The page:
May 2015 archive

The Simple Desire to Write

IMG_2163I simply love to write.

It’s been a hobby since I was a tiny child writing ‘stories’ that were nothing more than scribbles on a piece of paper. In fact, I won $500 Toys “R” Us dollars when I was in 5th grade for submitting a story about a princess that lived in a castle.

Best year ever.

But I digress. The urge to write comes and goes, from starting a few novels during college (that, to this day, consist of two abandoned chapters- sound familiar, writers?), to writing music during the quarter-life crisis years, to now writing blog posts and books in the hope of helping others.

What a fantastic journey.

I’m sure a few of you can relate to this type of desire.

Getting so lost in your art that you forget to eat, find that the sun came and went without notice, and that you’ve somehow misplaced entire days.

It’s the best kind of focus that only shows itself during rare times of quiet, contemplative reflection. Yet, once it gets some attention, it takes on a life of its own. You find that your art starts to create itself, and you become the fascinated observer.

I love every part of this.

Sleeping for only a few hours at a time because the drive is too strong. Careful to obey its every whim, for fear that you might break the spell and never experience the same calm yet frenzied state ever again.

If you’ve never felt this way before, search hard for your passions. Let yourself be alone, and don’t be afraid to create.

It’s one of the more beautiful pieces of life.

Happy living and happy creating.

Why You Should Plan a Dream Date


I planned a dream date for myself this past Friday night. Just me, my thoughts and dreams.

That’s right. Not that kind of ‘dream date.’

This is the type of date everyone should plan at least once a week, because it’s important to take some time alone to reflect on life, work on one’s goals, and because we could always use more dreamers in the world.

I believe it’s important to really indulge in one’s desires, but like most people, I don’t always have time to invest in my aspirations.

So I started setting aside time for what I call ‘dream dates.’

If you have ideas that you’ve often considered turning into something bigger, I guarantee you’ll be a fan of this process.

How to plan your dream date:

  1. Start writing a list of the ideas you’ve been excited about in the past 12 months.

Most likely you’ve been putting off committing to any one goal because it’s just too much to wrap your head around with too little time, or maybe you feel silly even considering writing that novel or starting that new company. However, everyone starts somewhere, and making your list will get you excited all over again; you might even find yourself adding new ideas that you didn’t know you had.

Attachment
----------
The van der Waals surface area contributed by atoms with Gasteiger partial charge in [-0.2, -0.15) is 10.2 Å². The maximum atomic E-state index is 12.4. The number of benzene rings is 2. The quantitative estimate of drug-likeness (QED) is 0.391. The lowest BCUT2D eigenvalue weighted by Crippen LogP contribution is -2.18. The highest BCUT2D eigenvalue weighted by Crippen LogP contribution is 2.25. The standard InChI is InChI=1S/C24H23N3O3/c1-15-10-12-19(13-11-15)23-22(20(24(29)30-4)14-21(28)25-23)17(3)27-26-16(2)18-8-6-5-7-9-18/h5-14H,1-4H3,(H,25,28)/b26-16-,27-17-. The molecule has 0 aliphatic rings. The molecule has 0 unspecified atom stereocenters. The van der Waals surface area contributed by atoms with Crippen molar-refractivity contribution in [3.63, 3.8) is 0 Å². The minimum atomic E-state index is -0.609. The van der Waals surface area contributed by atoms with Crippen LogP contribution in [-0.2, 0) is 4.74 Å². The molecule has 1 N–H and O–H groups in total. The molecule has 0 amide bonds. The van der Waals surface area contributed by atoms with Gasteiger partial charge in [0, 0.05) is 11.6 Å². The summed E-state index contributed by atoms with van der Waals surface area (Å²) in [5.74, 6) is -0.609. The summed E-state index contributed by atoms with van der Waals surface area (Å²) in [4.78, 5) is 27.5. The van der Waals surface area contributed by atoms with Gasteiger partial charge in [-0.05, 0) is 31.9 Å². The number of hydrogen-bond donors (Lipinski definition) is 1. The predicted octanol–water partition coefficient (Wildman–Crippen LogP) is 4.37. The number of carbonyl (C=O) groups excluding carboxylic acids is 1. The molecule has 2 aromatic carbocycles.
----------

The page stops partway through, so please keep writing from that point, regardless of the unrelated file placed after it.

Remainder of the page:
1. Stop yourself at 5 ideas.

Write down as many dreams as you want, but narrow it down to 5 for the time being. A long list can easily start to overwhelm you, but 5 dreams on a Post It Note is just fun and exhilarating. You’ll likely end up gravitating toward one or two ideas during your ‘date,’ and you can save the others for the following week.

  1. Find a 3-hour block of time where you can be alone.

You might not be able to find complete solitude, but find an empty bedroom, quiet coffee shop, or park bench. Have a notebook, pen, laptop, and maybe even an inspirational book with you (I suggest the short, yet brilliant, read The Four Agreements by Don Miguel Ruiz). Take this time to write down ideas, reflect, and search the Internet to spark additional creativity.

  1. Fall down the rabbit hole.

Get lost in the next 3 hours. Try to cut out all distractions.

You’re not going to finish your dream list, but that’s kind of the point. You’ll probably end up with more dreams than you know what to do with.

For the next 3 hours you’re going to see where one or two different dreams take you. Don’t force one particular idea, let it choose you. Do whatever feels right.

You might end up researching something in particular that takes you from one website, to the next, to the next, and be amazed at the new inspiration that washes over you. It’s also possible that you might just dive right into that influential book for 30 minutes, and come up with a completely new dream to add to the list and focus on for the next 2 and a half hours.


If your dream date experience is anything like mine, you’ll be reluctant to stop at the end of 3 hours. It’ll feel like you got lost in conversation with an old friend, having no idea how you ended up riveted in deep discussion.

  1. Reflect.

Write down your experience. What was it like? What did you discover? I actually have a few notebooks for all my thoughts and aspirations, and someday I hope to get close to accomplishing them all. Pick a notebook, and finalize a few of your current ideas.

  1. Plan a second date.

So the first date went well? You really hit it off? Set aside 3 hours next week to go on your second date. It doesn’t have to be in the same setting, for the same amount of time, or with the same dreams.

The important thing is that you make you a priority.

Take 3 hours. Imagine. Create. Plan. Innovate. Smile. Repeat.

We go on dates with friends and significant others, but we rarely spend quality time with the person who matters most. Enjoy your own company, and always take the time to dream big.

Let Your Mind Wander, and Find Yourself on a True Journey


Positive thinking is a powerful thing.

It’s the best way to get where you’d like to be, in school, work, relationships, and life.